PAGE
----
Station Square, Tottenham Hale, London

Mark Creighton

Mark Creighton


Tel: 020 3096 7567


Kier Construction


  • Finite Element Analysis (PLAXIS 3D)
  • Ground Movement and Impact Assessment
  • Site Investigation and Interpretative Reporting
  • Pile Design Advice

Ground movement and impact assessments for a 22-storey residential tower located over the Victoria Line and a Thames Water sewer

The redevelopment at Station Square, Tottenham by Micuber Estates will provide 128 residential units in a 22 storey building close to a redeveloped station at Tottenham Hale, North London. The building is located directly above London Underground (LUL) tunnels for the Victoria line and a Thames Water (TW) sewer.

The tower is designed to be founded on a combination of traditional pile caps, a piled raft and part ground bearing raft. Due to the piling exclusion zone around the LUL tunnels and TW sewer, a ground bearing raft is to be constructed in this area, with the superstructure designed to cantilever over the tunnels.

CGL was appointed by Kier Construction to carry out the ground investigation, which comprised boreholes up to 50m deep to prove the depth to the top of the chalk underlying the site.

The original scheme by the structural engineer Heyne Tillett Steel (HTS) included >40m deep piles to support the proposed structure, founding in the Thanet Sand and sleeved in the vicinity of the LUL and TW tunnels.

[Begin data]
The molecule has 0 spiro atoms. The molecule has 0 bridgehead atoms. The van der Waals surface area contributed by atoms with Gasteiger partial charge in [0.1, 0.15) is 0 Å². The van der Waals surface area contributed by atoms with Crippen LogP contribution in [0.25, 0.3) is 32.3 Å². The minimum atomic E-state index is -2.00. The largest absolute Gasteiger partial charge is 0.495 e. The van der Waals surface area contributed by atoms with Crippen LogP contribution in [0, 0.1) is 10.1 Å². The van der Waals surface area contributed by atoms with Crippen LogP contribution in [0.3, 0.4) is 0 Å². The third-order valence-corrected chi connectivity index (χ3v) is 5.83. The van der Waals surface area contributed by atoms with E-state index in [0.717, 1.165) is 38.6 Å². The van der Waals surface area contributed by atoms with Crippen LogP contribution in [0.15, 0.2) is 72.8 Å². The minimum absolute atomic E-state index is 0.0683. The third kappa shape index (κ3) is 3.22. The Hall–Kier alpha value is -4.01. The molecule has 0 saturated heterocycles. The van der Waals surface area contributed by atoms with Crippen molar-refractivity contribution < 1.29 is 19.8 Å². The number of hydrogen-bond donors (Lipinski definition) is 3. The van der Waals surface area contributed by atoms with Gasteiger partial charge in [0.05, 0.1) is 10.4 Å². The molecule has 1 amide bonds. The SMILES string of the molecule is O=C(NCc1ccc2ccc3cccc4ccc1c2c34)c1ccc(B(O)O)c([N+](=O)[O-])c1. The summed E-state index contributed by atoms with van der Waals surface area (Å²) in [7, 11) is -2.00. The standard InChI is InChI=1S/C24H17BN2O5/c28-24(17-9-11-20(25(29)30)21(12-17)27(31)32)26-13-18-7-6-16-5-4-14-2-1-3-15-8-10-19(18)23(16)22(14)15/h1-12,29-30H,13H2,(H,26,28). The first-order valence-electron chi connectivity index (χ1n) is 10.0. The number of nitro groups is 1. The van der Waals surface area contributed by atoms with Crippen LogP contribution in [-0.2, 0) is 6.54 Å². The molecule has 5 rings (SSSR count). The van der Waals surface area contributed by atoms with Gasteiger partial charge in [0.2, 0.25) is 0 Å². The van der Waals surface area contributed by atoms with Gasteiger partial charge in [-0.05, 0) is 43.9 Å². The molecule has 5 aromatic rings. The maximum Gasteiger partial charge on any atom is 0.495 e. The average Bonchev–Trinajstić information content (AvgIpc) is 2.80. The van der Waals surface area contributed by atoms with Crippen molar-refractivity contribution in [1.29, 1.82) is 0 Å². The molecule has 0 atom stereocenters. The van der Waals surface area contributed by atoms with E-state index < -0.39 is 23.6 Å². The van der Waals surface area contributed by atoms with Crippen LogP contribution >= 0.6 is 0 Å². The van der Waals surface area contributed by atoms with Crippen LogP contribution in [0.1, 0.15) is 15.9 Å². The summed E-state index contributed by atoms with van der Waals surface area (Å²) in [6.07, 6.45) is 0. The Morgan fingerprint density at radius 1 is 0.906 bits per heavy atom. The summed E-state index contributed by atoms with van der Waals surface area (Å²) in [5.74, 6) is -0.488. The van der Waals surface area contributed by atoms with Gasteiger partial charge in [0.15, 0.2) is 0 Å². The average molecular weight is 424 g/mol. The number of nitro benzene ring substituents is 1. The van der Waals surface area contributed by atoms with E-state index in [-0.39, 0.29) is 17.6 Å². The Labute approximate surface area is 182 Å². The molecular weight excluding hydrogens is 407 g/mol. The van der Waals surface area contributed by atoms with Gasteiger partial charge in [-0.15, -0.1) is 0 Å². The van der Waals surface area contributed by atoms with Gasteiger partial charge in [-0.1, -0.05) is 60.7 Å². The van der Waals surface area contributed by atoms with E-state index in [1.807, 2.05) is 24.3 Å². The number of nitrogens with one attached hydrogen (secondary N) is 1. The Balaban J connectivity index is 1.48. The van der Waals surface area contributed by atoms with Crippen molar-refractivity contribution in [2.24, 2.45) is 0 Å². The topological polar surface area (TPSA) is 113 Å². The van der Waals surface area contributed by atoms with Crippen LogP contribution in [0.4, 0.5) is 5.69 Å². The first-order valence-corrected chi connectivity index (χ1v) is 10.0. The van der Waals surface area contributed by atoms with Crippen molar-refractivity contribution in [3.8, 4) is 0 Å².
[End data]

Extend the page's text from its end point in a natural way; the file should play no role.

Following the site investigation, CGL worked closely with HTS to develop the substructure design and was able to reduce the proposed pile length from >40m to 30m, toeing in the granular Lambeth Group. This brought considerable cost savings to the project as well as enhancing the sustainability of the scheme.

CGL then undertook a ground movement and impact assessment using PLAXIS 3D FEM to assess the impact of the proposed development on the underlying LUL tunnels and TW sewer, as well as six other TW assets that were within the zone of influence of the proposed building.

Through the use of advanced finite element modelling CGL was able to omit the requirement for the piles to be sleeved, demonstrate that the proposed works would not adversely impact the surrounding assets, and successfully secure acceptance of the proposed scheme from both LUL and TW.